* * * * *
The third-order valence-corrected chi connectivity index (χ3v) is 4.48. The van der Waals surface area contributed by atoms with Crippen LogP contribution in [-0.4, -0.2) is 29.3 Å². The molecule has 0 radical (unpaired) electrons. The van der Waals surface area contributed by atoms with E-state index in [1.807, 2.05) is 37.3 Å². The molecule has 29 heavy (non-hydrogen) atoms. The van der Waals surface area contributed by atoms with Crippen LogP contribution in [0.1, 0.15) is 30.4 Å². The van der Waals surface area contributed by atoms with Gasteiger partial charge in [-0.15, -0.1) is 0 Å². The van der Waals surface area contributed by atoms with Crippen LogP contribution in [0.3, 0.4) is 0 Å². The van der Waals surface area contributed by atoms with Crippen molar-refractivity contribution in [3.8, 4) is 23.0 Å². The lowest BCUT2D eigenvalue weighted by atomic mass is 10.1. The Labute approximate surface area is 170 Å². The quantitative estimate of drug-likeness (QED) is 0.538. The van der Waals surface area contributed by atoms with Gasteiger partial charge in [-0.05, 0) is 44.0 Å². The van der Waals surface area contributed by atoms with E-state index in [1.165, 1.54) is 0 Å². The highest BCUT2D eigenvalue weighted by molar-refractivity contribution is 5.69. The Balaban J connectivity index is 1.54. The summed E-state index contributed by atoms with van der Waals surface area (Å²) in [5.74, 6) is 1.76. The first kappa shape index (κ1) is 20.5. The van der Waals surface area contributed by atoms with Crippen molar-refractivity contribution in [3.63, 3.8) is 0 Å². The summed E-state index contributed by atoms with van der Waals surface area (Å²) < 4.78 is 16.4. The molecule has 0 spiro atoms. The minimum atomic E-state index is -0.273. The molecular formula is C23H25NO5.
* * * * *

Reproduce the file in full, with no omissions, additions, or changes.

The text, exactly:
The third-order valence-corrected chi connectivity index (χ3v) is 4.48. The van der Waals surface area contributed by atoms with Crippen LogP contribution in [-0.4, -0.2) is 29.3 Å². The molecule has 0 radical (unpaired) electrons. The van der Waals surface area contributed by atoms with E-state index in [1.807, 2.05) is 37.3 Å². The molecule has 29 heavy (non-hydrogen) atoms. The van der Waals surface area contributed by atoms with Crippen LogP contribution in [0.1, 0.15) is 30.4 Å². The van der Waals surface area contributed by atoms with Gasteiger partial charge in [-0.15, -0.1) is 0 Å². The van der Waals surface area contributed by atoms with Crippen LogP contribution in [0.3, 0.4) is 0 Å². The van der Waals surface area contributed by atoms with Crippen molar-refractivity contribution in [3.8, 4) is 23.0 Å². The lowest BCUT2D eigenvalue weighted by atomic mass is 10.1. The Labute approximate surface area is 170 Å². The quantitative estimate of drug-likeness (QED) is 0.538. The van der Waals surface area contributed by atoms with Gasteiger partial charge in [-0.05, 0) is 44.0 Å². The van der Waals surface area contributed by atoms with E-state index in [1.165, 1.54) is 0 Å². The highest BCUT2D eigenvalue weighted by molar-refractivity contribution is 5.69. The Balaban J connectivity index is 1.54. The summed E-state index contributed by atoms with van der Waals surface area (Å²) in [5.74, 6) is 1.76. The first kappa shape index (κ1) is 20.5. The van der Waals surface area contributed by atoms with Crippen molar-refractivity contribution in [3.63, 3.8) is 0 Å². The summed E-state index contributed by atoms with van der Waals surface area (Å²) < 4.78 is 16.4. The molecule has 0 spiro atoms. The minimum atomic E-state index is -0.273. The molecular formula is C23H25NO5.